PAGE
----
As to Michael Danby, I think you’re being unduly harsh. It’s not a question as stark as loyalty to a political structure as against loyalty to identity. I really don’t believe Danby shies away from his identity (perhaps I’ve been privy to more information about this than you due to reportage in the Melbourne press not being replicated in Sydney, after all he represents an inner Melbourne electorate – the two cities are like different countries with their knowledge and interests); there have been a multitude of occasions where he comes out and speaks forcefully on Jewish issues, they’re not limited to the occasional. It’s not only a question of ideology for him to take into account, but the actual job of representation itself, as I keep saying. I am, however, disappointed that he had nothing to say on Carr’s speech to the Labor Friends of Palestine Association, or whatever it’s called. I suspect that might be because he’s well known as Jewish, and ultimately it might have worked against him to plow into the Jews vs. Palestinians argument on a vitriolic level, which is where Carr took it. Although, if he’d calmly torn apart Carr’s blatantly distorted ‘facts’ it would have been a great service to truth on the matter. I’m arguing with myself here.

    You are having the time of your life musically!!

    • Otto Waldmann says:

      Dear Liat

      First, just to get your mate Gwenn out of the way, I read her “verse” as a bitter diatribe very well against the strict, dismissive, exclusion of literary – and general rhetorical – licence when “dealing” with these tools of communication. She is cheesed off good and proper with the intolerant philosopher. As about conflicting statements one finds in almost anyone’s musings upon existence, W is not alone nor is he really denouncing his fundamentals in and when dealing with the strictness reclaimed by his”profession”. Wittgenstein was, as I lauded before, a controversial bloke at once adamant about the manner of thinking “procedures” and also given to the vagaries of “slight” abandon when, for some time, he was enjoying the gay quarters of the less salubrious end of the Kurfurstendamm, not to mention the serious incident at the primary school in some God forsaken Austrian village. All these tit bits I am, indeed mentioning while saying that they are NOT definitely of the logician himself.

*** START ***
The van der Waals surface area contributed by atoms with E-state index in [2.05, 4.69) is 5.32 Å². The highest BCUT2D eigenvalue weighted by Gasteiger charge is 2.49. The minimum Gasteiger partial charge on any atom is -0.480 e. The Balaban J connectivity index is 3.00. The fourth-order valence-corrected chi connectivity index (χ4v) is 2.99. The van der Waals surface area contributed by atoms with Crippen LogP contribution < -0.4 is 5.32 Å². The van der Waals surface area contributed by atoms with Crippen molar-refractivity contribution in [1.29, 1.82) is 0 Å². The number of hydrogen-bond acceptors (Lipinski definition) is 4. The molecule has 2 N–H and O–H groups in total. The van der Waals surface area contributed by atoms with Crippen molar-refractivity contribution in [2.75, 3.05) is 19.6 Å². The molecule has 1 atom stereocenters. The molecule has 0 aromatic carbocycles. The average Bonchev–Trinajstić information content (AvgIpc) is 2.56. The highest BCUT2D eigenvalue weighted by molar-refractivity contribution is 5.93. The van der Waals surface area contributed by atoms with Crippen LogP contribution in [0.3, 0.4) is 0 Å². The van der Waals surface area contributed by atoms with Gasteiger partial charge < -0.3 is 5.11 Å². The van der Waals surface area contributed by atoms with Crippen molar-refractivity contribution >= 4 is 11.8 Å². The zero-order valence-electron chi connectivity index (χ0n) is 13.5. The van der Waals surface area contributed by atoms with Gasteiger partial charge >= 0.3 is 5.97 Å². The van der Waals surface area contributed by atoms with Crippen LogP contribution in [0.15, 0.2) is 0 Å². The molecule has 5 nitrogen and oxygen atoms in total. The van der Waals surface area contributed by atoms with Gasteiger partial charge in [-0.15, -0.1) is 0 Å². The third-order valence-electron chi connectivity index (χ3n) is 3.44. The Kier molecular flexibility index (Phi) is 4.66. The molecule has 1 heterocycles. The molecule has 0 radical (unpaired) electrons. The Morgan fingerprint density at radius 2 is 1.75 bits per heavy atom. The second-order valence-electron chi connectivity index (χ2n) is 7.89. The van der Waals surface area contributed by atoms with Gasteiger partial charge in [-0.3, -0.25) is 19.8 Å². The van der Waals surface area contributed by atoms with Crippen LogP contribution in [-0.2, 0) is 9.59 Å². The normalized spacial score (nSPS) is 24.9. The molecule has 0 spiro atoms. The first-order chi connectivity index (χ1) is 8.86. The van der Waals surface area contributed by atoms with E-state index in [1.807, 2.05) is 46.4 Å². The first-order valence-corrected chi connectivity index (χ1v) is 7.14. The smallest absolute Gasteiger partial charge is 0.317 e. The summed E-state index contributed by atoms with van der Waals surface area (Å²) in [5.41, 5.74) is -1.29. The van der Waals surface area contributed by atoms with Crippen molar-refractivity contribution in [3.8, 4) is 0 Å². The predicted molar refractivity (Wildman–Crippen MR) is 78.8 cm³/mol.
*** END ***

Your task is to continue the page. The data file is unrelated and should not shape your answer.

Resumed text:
As about Danby, you are right, in the case of the repulsive Carr outbursts, his voice should have been one of courageous resolve in defence of a community which needs clear, immediate and articulate attitudes. If Danby were a grocer or watchmaker I would not have expected him to show up in the public domain saying stuff which needs said on each and every relevant occasion, but , as an MP, this is the main job he is expected to show up without fail. Back again to the possible conflict between a political career and a communal responsibility – not that we do not have professional communal blokes who fail us on occasion(s) even when they DO talk !!!!!

      Me musical life very exciting, just saw Carmen at the Berlin Oper and felt like a Viennese operetta . Berliners are a funny lot ( same in Dresden actually and I suppose anywhere in Chermany ); at the end of an opera they applaud for some 30 minutes after which the whole audience gets into a bruderschaft and cut into a rendition of Liebe Augistin for some time. The performance is not quite finished in winter especially, when the final act is at the “garderobe” where another 45 minutes is needed to collect your stuff ( advantage , NO TIPS ).
      This time around, as soon as Don Jose did to Carmen WHAT SHE BLOODY WELL DESERVED I grabbed my Frau Waldmann and made it to me schmatte, again NO TIPS !!! In Bucharest, at concerts, I always leave at least 1 leu – approx 33 cents – as a matter of noblesse oblige and that’s why I am known here as “Great Mr. Otto “, also easier than Mr. Waldmann , noticed double “n”. Not tax deductible, but who cares…